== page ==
Updated: May 25
Anxiety is typically experienced as nervousness or worry about events with uncertain prospects. To a certain level, anxiety is normal. The criteria for generalized anxiety is defined as “excessive anxiety and worry (apprehensive expectation), occurring more days than not for at least 6 months, about a number of events or activities.”
Some of the most prominent symptoms of anxiety include excessive worrying that appear uncontrollable, faster breathing, unease, bodily aches, and feeling unwell. One of the most prominent symptoms of anxiety that suffers of anxiety report, besides stressful worrying, is difficulty with relaxing and persistent thinking which can be disruptive to sleep.
One of the ways people with anxiety can learn to relax is by rethinking the concept of breath. Breathing is thought of as an unconscious process, which it is, but it also happens to be one that we control. Most mind-body relaxation exercises from tai chi to yoga center on the idea of breath awareness. Many suffers of anxiety explain experiencing breathlessness or hyperventilation.
Here is what happens we experience anxiety:
· Initial Trigger: Here is the onset of an upsetting event, or stressful situation
· The brain misinterprets this thinking it literally as life or death, releasing the unfortunate adrenaline
· And it’s the signature anxiety symptoms from here – the adrenaline jump-starts feelings of fear, making you sweat, increase heart rate, feel nauseous and nervous
· The downward spiral continues making the stress levels sear, kicking up a notch of breathlessness and the fear factor of feeling out of control
· By this time, the emotion controlling area of the brain is well over stimulated to have true difficulty with maintaining control of the symptoms
Physical symptoms of anxiety associated with breathlessness:
There are many, and here are a few to draw an understanding of how the physical symptoms of anxiety are related to breathing.
· Shallow breathing
· Fast, uncontrolled breathing
· Pounding heart
· Pain or tightness in the chest or abdominal area
· Stomach churning
· Dry mouth
In his work on mindfulness and anxiety, Jon Kabat-Zinn, the founder of mindfulness-based stress reduction, points to some foundations on how our body deals with stressful situations. He identifies our instinct for flight or fight – a survival mechanism designed to protect us. Its main purpose is to respond to situations by either running away from it or tackling it.
For the most part, when a novel situation is introduced – say you are heading into a meeting with too many people and this isn’t your comfort zone; you feel uneasy, hot, and breathless. For our thought experiment, let’s make it an unavoidable, can’t run away kind of meeting: you’re in fight mode – nervous, breathless, and hot, far from seeming fight mode like.
You may experience the heat, breathlessness, and unease along with multiple other physical sensations of anxiety throughout the course of the meeting as you stick it out, however the next meeting with the same set of people will have you feeling lesser intensity of nervousness and apprehension. This is because flight or fight is a normal, generally controllable response.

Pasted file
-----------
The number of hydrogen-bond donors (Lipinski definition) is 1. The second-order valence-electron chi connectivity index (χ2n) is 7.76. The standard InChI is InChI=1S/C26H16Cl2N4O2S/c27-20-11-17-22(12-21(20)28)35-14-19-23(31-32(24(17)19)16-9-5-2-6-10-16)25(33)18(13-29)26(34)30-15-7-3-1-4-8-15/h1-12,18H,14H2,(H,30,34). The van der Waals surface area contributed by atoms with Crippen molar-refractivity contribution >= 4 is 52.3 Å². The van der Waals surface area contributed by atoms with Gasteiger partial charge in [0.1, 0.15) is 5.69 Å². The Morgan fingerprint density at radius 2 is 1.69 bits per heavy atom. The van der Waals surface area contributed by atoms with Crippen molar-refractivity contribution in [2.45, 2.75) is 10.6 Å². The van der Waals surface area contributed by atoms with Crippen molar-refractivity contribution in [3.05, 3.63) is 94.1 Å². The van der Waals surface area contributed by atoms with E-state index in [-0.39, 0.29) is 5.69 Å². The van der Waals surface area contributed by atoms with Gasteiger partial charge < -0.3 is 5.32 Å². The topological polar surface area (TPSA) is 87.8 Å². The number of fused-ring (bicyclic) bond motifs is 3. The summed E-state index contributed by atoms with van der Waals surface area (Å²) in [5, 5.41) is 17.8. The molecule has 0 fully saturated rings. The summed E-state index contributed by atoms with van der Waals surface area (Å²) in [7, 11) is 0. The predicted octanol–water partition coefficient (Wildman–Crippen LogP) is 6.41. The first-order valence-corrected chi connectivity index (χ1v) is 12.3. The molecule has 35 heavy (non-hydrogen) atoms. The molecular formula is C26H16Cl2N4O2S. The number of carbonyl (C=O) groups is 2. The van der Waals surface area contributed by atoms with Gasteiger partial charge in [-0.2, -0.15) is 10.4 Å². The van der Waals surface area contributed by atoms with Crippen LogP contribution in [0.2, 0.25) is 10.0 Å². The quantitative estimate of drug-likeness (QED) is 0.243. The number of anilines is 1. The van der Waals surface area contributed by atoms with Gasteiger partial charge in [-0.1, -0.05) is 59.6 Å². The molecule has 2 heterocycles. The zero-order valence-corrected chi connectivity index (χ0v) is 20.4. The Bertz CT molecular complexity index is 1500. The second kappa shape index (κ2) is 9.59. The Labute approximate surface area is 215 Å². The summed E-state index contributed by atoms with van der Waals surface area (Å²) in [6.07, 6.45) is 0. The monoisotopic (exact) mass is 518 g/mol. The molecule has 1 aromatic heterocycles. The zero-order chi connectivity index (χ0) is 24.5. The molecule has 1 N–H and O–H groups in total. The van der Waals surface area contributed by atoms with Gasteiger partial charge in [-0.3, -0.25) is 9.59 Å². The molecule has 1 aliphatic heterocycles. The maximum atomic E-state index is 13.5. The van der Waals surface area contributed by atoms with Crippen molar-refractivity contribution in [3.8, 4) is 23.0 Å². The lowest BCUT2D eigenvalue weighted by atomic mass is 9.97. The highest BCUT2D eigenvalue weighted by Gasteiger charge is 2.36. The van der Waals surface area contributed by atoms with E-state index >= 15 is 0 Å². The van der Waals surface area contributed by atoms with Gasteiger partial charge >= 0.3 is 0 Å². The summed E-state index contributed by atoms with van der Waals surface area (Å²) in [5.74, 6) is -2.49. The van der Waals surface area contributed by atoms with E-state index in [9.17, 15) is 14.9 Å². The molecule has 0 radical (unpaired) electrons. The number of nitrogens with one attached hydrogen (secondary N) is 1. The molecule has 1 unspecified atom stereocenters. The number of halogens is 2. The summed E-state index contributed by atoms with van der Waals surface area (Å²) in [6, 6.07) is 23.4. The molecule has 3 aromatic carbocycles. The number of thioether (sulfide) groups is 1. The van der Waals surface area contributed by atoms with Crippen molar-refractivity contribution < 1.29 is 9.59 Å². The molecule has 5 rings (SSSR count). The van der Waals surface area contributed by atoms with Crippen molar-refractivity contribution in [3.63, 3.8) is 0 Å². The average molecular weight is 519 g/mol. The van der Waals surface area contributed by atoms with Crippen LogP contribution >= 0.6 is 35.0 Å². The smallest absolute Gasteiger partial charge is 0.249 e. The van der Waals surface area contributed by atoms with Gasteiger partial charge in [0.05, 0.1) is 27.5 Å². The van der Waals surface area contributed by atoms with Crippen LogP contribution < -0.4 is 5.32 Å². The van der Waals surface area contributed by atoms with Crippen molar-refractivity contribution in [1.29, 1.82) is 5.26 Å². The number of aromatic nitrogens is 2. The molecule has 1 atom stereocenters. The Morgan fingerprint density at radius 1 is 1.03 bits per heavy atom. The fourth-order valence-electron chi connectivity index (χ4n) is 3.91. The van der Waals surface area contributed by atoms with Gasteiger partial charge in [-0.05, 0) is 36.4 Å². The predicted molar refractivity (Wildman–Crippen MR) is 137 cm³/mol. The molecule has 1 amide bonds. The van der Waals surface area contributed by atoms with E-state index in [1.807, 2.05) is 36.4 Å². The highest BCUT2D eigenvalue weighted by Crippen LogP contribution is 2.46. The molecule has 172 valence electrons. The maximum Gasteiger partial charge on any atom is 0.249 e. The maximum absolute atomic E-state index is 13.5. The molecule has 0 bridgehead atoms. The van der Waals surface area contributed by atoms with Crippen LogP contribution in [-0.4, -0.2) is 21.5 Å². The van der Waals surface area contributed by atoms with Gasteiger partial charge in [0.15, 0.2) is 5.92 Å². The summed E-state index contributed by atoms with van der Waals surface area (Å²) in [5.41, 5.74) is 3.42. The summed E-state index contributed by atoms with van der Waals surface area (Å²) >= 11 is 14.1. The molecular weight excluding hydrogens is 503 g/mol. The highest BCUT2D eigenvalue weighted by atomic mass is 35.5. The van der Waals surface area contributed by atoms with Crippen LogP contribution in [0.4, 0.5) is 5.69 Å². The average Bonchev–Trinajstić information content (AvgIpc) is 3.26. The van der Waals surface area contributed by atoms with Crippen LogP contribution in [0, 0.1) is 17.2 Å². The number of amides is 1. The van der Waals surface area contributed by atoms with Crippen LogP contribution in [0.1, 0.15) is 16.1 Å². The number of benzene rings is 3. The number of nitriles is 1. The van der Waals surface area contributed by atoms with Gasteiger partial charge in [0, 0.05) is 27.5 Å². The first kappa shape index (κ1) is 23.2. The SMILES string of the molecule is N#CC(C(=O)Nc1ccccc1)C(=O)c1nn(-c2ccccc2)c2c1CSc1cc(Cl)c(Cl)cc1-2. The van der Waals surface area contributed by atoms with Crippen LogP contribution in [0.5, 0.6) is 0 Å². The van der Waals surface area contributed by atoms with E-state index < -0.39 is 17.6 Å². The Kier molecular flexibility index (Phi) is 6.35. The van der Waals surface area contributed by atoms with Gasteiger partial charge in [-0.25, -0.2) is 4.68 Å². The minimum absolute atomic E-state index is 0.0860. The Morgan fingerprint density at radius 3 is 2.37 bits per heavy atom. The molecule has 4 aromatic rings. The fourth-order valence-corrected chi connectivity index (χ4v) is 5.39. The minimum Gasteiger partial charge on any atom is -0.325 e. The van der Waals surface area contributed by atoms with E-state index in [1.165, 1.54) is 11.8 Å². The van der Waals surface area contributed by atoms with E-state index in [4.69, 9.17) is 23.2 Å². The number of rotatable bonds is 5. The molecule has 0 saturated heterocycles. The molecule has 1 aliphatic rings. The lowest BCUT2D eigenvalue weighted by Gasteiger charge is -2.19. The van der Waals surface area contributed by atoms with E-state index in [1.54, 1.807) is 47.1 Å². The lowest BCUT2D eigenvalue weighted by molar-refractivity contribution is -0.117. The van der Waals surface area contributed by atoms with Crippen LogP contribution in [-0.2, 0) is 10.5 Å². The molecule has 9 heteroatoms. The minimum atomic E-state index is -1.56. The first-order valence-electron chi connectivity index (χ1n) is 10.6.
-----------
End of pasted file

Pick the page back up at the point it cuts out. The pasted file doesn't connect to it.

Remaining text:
Sometimes though, it is neither controllable or normal in response. It can be triggered frequently and can become out of control, amplifying the breathlessness and anxiety, both unfortunately increasing and feeding each other.
Anxiety unfortunately decreases the ability to maintain composure. Being anxious makes people more tense, feel a tightness around their chest, and for some, can make the focus on their inability to breathe, further exacerbating the breathlessness. Anxiety makes the breathing faster, shallower, more uncontrolled, giving the feeling of increased breathlessness.
Take that breath back: Things you can do when you are anxious:
· Stop – Break the cycle. Take a break – remove yourself from the situation (temporarily)
· Consciously relax your shoulders
· Bring awareness to the breath
· Drink something cooling
Breathing awareness and mindfulness:
Jon Kabbat-Zinn advises to pay attention to everyday things to cultivate mindfulness. His tip on mindfulness is to bring awareness to what you would not, and do not typically notice like the sensation of each breath going in and out, or the melt of the cheese in your sandwich, or the warm glow of the night lamp. The key to noticing these things is to notice them with a curious mind, without judgment – to pay attention without changing the thing.
· Sit in a comfortable position
· Allow for the back to be supported
· Place a light hand on your stomach, just under the abs
· Concentrate on the rise and fall of your stomach as you breathe
· Say “breathe in” and “breathe out” in your mind for focus on the present moment
The key is rhythmic, calmer breathing. Once you have this down, continue practicing it to feel the nervousness, tension, and physical sensations ease, and possibly give way to a more relaxed state.
Brantley, Jeffrey, and Jon Kabat Zinn. Calming Your Anxious Mind: How Mindfulness and Compassion Can Free You from Anxiety, Fear and Panic. New Harbinger, 2007.
©2020 by Irem Choksy, LMFT